landlocked; strategic location between China and India; controls several key Himalayan mountain passes

People - Bhutan:

Population

2,327,849
note: the Factbook population estimate is inconsistent with the 2005 Bhutan census results; both data are being reviewed and when completed, the results will be posted on The World Factbook Web site (https://www.cia.gov/cia/publications/factbook) later this year (July 2007 est.)

Age structure

0-14 years: 38.6% (male 465,340/female 433,184)
15-64 years: 57.4% (male 688,428/female 647,134)
65 years and over: 4% (male 47,123/female 46,640) (2007 est.)

Median age

total: 20.5 years
male: 20.4 years
female: 20.7 years (2007 est.)

Population growth rate

2.082% (2007 est.)

Birth rate

33.28 births/1,000 population (2007 est.)

Death rate

12.46 deaths/1,000 population (2007 est.)

Net migration rate

0 migrant(s)/1,000 population (2007 est.)

Sex ratio

at birth: 1.05 male(s)/female
under 15 years: 1.074 male(s)/female
15-64 years: 1.064 male(s)/female
65 years and over: 1.01 male(s)/female
total population: 1.066 male(s)/female (2007 est.)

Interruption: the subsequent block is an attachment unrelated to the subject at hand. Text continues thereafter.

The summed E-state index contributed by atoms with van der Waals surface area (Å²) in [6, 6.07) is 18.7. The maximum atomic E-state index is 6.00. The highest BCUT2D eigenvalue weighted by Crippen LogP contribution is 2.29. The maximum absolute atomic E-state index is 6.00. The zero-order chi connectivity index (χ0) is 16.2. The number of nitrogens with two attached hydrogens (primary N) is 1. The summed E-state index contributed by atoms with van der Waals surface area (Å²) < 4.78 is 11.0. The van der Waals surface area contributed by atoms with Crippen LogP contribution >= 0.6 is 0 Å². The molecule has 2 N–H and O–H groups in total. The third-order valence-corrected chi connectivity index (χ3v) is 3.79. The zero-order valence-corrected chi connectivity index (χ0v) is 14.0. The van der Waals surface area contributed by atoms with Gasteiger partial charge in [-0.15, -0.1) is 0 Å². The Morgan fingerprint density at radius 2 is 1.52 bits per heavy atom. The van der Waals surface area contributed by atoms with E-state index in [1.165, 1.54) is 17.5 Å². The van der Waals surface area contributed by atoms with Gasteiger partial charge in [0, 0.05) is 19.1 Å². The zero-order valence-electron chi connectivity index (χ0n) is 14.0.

Infant mortality rate

total: 96.37 deaths/1,000 live births
male: 94.09 deaths/1,000 live births
female: 98.77 deaths/1,000 live births (2007 est.)

Life expectancy at birth

total population: 55.17 years
male: 55.38 years
female: 54.96 years (2007 est.)

Total fertility rate

4.67 children born/woman (2007 est.)

Hiv aids adult prevalence rate

less than 0.1% (2001 est.)

Hiv aids people living with hiv aids

less than 100 (1999 est.)

Hiv aids deaths

NA

Nationality

noun: Bhutanese (singular and plural)
adjective: Bhutanese

Ethnic groups

Bhote 50%, ethnic Nepalese 35% (includes Lhotsampas - one of several Nepalese ethnic groups), indigenous or migrant tribes 15%

Religions

Lamaistic Buddhist 75%, Indian- and Nepalese-influenced Hinduism 25%

Languages

Dzongkha (official), Bhotes speak various Tibetan dialects, Nepalese speak various Nepalese dialects

Literacy

definition: age 15 and over can read and write
total population: 47%
male: 60%
female: 34% (2003 est.)

Government - Bhutan:

Country name

conventional long form: Kingdom of Bhutan
conventional short form: Bhutan
local long form: Druk Gyalkhap
local short form: Druk Yul

Government type

absolute monarchy; special treaty relationship with India; note - transition to a constitutional monarchy is expected in 2008

Capital

name: Thimphu
geographic coordinates: 27 29 N, 89 36 E
time difference: UTC+6 (11 hours ahead of Washington, DC during Standard Time)

Administrative divisions

20 districts (dzongkhag, singular and plural); Bumthang, Chhukha, Chirang, Daga, Gasa, Geylegphug, Ha, Lhuntshi, Mongar, Paro, Pemagatsel, Punakha, Samchi, Samdrup Jongkhar, Shemgang, Tashigang, Tashi Yangtse, Thimphu, Tongsa, Wangdi Phodrang